Sitting in the centre of the British Museum is a huge Round Reading Room, with a massive dome, and although long closed to the public, the museum has started offering tours.

(c) British Museum

The Reading Room was built for the British Library when it occupied the space, but when the library decamped to St Pancras and the courtyard cleared of books to create the indoor space it is today – the library reading room was also opened to the general public for only the second time in its history.

The museum put a temporary floor in to use the space for exhibitions in 2007, but that stopped in 2013 and is now used to house the museum’s archive. Sadly, that means the room has been pretty much off limits to visitors for the past decade.

Until now…

The museum is starting to offer short tours of the room that lets you go inside for the first time in a decade and see the magnificent dome and the space where some of the most famous (infamous?) writers studied. Such as Karl Marx, Lenin (who signed in under the name Jacob Richter) and novelists such as Bram Stoker and Sir Arthur Conan Doyle.

The tours are free, and need to be booked in advance from here.

The tours take place on Tuesdays and start at 11.30am, lasting 20 minutes. Meet at the information desk.

New tour dates will be released monthly – and March tickets are on sale at the moment, but if March is sold out, put a note in your diary for 7th March as that’s when the April tickets will be released.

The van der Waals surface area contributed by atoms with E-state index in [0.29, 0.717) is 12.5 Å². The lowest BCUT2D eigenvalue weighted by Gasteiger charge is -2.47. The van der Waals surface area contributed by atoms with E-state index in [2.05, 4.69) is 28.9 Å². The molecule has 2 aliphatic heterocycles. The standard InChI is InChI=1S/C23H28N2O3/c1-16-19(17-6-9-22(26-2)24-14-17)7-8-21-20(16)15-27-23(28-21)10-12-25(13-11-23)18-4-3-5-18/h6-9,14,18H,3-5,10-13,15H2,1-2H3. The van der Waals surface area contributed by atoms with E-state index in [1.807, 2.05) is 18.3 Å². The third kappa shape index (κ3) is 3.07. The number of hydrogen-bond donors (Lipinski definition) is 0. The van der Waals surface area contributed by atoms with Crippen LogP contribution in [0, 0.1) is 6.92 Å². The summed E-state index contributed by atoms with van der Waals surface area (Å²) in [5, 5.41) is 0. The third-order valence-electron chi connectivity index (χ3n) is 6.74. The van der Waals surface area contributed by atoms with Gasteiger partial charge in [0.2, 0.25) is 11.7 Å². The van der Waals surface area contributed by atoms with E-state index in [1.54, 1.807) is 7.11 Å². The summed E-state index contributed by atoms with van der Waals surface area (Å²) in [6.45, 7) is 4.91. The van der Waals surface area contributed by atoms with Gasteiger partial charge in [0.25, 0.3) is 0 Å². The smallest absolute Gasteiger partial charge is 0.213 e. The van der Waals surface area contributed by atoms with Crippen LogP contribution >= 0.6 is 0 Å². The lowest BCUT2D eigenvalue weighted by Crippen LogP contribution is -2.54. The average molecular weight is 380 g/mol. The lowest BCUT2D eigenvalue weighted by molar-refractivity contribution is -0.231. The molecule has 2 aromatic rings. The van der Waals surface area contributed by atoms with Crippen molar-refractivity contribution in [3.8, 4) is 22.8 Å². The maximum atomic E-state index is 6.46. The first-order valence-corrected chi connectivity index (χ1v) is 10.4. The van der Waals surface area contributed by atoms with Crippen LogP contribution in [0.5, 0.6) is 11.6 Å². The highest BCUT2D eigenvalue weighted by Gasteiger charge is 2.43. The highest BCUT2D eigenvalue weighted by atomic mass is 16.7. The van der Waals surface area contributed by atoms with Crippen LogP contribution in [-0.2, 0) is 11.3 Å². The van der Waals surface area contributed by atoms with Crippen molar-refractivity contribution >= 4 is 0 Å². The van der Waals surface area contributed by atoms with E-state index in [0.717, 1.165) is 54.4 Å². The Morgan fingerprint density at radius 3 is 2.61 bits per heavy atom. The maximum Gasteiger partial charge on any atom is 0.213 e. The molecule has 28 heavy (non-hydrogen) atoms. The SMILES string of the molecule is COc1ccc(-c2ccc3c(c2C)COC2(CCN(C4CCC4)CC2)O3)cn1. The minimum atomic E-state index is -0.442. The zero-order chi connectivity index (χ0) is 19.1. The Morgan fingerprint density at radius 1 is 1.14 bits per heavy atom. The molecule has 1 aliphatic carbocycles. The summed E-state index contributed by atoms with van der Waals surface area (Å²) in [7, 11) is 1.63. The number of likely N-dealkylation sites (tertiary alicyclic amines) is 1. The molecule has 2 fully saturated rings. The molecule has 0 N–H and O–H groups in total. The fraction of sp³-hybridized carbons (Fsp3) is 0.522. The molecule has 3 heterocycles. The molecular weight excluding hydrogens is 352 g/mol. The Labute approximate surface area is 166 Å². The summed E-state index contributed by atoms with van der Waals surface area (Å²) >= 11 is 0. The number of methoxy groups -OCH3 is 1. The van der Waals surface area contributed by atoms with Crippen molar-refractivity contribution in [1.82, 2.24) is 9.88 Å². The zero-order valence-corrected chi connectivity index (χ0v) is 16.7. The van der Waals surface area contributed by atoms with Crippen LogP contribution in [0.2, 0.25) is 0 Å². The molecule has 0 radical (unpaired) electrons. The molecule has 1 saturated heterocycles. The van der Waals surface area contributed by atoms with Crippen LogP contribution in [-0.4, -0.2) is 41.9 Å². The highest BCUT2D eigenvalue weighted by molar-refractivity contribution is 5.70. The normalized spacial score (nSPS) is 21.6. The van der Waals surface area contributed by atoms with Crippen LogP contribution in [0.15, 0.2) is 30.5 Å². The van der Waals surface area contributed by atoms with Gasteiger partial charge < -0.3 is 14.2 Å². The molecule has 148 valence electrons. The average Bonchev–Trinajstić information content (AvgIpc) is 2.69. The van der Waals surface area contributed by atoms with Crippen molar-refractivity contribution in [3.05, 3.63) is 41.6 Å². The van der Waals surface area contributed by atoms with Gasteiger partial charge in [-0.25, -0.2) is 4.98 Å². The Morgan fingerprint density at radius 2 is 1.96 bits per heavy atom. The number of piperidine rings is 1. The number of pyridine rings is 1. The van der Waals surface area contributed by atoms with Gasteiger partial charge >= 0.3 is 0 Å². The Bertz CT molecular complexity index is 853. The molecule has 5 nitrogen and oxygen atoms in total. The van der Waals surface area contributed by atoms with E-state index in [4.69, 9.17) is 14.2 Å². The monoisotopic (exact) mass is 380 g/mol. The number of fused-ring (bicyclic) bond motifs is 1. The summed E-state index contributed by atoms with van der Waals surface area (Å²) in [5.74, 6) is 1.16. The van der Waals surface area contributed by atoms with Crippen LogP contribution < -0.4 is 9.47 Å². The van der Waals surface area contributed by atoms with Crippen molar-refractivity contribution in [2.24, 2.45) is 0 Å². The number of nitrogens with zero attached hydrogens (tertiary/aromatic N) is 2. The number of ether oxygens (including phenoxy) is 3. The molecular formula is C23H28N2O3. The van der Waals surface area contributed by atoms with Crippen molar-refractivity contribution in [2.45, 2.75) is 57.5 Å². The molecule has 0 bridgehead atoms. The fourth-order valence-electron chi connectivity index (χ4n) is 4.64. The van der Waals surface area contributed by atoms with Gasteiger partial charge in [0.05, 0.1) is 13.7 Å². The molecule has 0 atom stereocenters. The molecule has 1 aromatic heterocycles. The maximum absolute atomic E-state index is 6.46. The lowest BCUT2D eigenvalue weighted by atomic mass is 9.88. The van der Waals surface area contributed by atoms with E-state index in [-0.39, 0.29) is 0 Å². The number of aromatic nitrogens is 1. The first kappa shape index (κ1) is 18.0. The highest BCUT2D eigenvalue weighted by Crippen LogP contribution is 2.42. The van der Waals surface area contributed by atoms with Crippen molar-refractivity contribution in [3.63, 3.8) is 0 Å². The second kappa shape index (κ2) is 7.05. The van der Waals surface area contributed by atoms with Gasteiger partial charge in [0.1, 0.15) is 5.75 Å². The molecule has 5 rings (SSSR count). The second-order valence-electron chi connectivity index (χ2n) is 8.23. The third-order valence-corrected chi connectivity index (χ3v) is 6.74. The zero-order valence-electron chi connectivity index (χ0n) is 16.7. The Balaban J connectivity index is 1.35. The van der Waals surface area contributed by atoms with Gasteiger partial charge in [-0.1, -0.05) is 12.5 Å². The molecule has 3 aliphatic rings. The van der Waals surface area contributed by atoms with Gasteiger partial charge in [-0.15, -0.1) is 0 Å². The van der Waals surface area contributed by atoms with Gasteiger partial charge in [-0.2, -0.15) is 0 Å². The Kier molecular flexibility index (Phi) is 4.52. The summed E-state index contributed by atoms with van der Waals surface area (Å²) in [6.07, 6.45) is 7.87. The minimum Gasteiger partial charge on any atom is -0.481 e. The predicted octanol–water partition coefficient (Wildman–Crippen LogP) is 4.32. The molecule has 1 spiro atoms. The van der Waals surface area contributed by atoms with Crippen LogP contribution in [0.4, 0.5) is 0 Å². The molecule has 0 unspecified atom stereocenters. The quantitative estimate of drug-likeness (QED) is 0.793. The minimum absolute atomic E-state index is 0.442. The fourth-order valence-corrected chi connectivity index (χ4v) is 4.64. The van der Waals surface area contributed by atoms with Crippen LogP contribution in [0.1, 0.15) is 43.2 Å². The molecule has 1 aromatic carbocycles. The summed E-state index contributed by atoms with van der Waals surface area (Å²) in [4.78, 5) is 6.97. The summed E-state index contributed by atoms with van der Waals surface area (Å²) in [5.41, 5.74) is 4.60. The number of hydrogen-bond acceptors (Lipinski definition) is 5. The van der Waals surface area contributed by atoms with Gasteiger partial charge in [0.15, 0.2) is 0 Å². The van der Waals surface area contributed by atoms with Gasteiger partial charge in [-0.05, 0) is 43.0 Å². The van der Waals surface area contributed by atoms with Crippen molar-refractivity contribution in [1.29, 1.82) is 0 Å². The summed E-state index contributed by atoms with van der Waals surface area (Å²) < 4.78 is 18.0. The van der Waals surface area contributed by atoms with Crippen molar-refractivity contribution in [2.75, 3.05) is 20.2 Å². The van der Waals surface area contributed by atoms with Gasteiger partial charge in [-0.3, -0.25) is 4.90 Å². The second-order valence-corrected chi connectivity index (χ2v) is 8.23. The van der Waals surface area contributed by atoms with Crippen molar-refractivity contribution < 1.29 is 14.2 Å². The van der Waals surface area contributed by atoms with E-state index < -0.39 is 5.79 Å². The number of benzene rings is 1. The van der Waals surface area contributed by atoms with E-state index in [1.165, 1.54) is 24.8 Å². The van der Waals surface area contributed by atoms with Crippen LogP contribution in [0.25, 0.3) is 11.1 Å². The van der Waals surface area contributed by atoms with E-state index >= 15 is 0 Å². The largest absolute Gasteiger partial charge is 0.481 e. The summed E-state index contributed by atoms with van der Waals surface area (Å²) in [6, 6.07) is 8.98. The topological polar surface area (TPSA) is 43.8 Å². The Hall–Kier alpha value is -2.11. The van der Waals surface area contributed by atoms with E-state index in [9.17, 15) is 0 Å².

Photography is not permitted in the Round Reading Room.

(You used to be able to look down into the Reading Room from the Great Court restaurant, but they blocked off the windows for the exhibitions and they’ve been blocked off ever since, which apart from stopping people from seeing inside the reading room, killed off the “secret perk” for getting tables next to the windows for the amazing view.)


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One comment
  1. KTo288 says:

    after the British Library moved but before they decided to use it as an exhibition space, for a time it reverted to being a library. It was a great place to sit, pull a book from the shelves and read or if you were a student at UCL find yourself a space to work. The shelves were partially filled, if I remember rightly with donated books from the personal library of one of the trustees, I remember pulling a book from the shelves on early Chinese art, being amazed at some Han dynasty paintings, but time was pressing and I never finished the book, next time I said to myself, but there was no next time. Its a real shame that they couldn’t have continued using the library as a library; but I guess having a space that they could use as a revenue earning exhibition space seemed more attractive.

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